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American officials have also considered a visa ban or financial sanctions against Mrs. Alison-Madueke and a dozen of her associates, oil officials and politicians, U.S. officials said. Washington is scrutinizing whether her associates laundered money in the U.S., the U.K. and other countries, the officials said.
Both the State Department and the U.K.’s National Crime Agency declined to comment on their investigations: “We continue to work with Nigeria to fight corruption,” a State Department official said.
Together, the litany of legal actions—conducted on three continents— point to a swift but uncertain precedent for Africa’s struggle against corruption.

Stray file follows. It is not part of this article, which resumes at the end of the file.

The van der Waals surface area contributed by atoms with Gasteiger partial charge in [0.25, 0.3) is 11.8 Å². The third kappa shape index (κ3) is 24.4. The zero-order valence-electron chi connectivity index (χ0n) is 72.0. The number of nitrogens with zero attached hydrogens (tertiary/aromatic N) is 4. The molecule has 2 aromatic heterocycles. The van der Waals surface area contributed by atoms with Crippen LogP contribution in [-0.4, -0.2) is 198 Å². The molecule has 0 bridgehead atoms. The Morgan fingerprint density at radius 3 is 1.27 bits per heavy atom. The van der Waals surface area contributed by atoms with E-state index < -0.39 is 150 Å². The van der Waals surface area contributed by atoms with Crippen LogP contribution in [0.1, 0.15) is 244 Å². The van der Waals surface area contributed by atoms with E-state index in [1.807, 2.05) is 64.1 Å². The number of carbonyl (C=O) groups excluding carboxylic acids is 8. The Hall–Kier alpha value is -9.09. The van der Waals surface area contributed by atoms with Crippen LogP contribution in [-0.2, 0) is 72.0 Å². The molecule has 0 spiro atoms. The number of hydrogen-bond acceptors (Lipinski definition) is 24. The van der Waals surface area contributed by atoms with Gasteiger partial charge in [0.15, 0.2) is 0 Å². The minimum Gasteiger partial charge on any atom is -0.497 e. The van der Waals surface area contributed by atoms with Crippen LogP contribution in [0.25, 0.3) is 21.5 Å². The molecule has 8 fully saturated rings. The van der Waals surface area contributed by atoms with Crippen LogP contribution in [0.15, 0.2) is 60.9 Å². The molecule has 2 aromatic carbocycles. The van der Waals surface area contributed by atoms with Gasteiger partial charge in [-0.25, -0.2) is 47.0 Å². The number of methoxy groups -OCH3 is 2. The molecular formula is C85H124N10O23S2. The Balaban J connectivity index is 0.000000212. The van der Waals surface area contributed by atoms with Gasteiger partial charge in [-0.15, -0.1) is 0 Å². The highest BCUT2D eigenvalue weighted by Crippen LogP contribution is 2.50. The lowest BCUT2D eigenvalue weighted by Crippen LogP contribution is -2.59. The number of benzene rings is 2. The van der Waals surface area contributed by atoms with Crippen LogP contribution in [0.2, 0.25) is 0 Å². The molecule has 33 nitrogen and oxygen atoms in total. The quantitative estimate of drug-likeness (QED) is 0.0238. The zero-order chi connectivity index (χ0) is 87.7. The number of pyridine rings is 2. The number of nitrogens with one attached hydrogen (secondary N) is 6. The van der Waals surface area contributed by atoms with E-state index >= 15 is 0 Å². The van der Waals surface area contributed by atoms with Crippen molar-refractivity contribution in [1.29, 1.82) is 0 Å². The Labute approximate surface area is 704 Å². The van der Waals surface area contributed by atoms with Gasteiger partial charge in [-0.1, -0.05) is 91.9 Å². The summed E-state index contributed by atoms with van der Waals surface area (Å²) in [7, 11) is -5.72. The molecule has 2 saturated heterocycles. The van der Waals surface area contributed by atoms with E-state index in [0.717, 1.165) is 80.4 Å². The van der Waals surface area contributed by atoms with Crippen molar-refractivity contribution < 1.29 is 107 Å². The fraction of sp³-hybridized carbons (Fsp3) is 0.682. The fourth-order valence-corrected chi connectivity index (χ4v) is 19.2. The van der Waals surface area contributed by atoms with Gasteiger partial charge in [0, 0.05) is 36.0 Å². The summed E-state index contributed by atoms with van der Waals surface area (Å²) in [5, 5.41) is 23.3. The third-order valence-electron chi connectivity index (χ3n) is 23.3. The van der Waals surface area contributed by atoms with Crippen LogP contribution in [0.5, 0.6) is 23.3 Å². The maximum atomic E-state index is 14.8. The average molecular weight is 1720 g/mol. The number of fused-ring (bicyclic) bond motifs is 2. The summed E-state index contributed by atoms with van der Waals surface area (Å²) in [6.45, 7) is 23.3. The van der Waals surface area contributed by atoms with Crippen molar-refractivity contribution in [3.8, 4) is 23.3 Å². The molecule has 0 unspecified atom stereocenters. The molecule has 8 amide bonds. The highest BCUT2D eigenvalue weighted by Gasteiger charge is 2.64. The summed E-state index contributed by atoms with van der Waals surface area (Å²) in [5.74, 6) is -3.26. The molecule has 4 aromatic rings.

“The real issue is the signaling effect: that holding public office in Nigeria should not be a license to plunder,” said Bismarck Rewane, managing director of Lagos research firm Financial Derivatives Co. “It’s working. The number of bribes I’m being asked for has dropped.”
For the better part of a decade, graft fighters in Africa, having lost faith in their own courts, have asked judges in Europe and America to wage their battles.